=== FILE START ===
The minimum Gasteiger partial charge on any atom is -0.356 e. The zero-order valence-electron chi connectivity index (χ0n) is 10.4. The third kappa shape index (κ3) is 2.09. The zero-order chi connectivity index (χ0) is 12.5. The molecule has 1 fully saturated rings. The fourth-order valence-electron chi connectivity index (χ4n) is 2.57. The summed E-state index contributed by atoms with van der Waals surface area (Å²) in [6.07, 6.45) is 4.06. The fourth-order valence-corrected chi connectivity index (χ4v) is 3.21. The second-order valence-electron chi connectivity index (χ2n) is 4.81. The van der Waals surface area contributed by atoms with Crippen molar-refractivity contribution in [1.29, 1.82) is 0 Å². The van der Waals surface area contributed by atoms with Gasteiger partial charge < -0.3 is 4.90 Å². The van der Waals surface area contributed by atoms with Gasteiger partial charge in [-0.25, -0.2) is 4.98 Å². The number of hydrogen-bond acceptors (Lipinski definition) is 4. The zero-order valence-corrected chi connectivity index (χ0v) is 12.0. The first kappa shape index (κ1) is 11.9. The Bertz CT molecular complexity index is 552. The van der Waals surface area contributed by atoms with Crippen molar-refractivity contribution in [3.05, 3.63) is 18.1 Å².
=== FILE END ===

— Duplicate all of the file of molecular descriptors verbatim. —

The minimum Gasteiger partial charge on any atom is -0.356 e. The zero-order valence-electron chi connectivity index (χ0n) is 10.4. The third kappa shape index (κ3) is 2.09. The zero-order chi connectivity index (χ0) is 12.5. The molecule has 1 fully saturated rings. The fourth-order valence-electron chi connectivity index (χ4n) is 2.57. The summed E-state index contributed by atoms with van der Waals surface area (Å²) in [6.07, 6.45) is 4.06. The fourth-order valence-corrected chi connectivity index (χ4v) is 3.21. The second-order valence-electron chi connectivity index (χ2n) is 4.81. The van der Waals surface area contributed by atoms with Crippen molar-refractivity contribution in [1.29, 1.82) is 0 Å². The van der Waals surface area contributed by atoms with Gasteiger partial charge < -0.3 is 4.90 Å². The van der Waals surface area contributed by atoms with Gasteiger partial charge in [-0.25, -0.2) is 4.98 Å². The number of hydrogen-bond acceptors (Lipinski definition) is 4. The zero-order valence-corrected chi connectivity index (χ0v) is 12.0. The first kappa shape index (κ1) is 11.9. The Bertz CT molecular complexity index is 552. The van der Waals surface area contributed by atoms with Crippen molar-refractivity contribution in [3.05, 3.63) is 18.1 Å².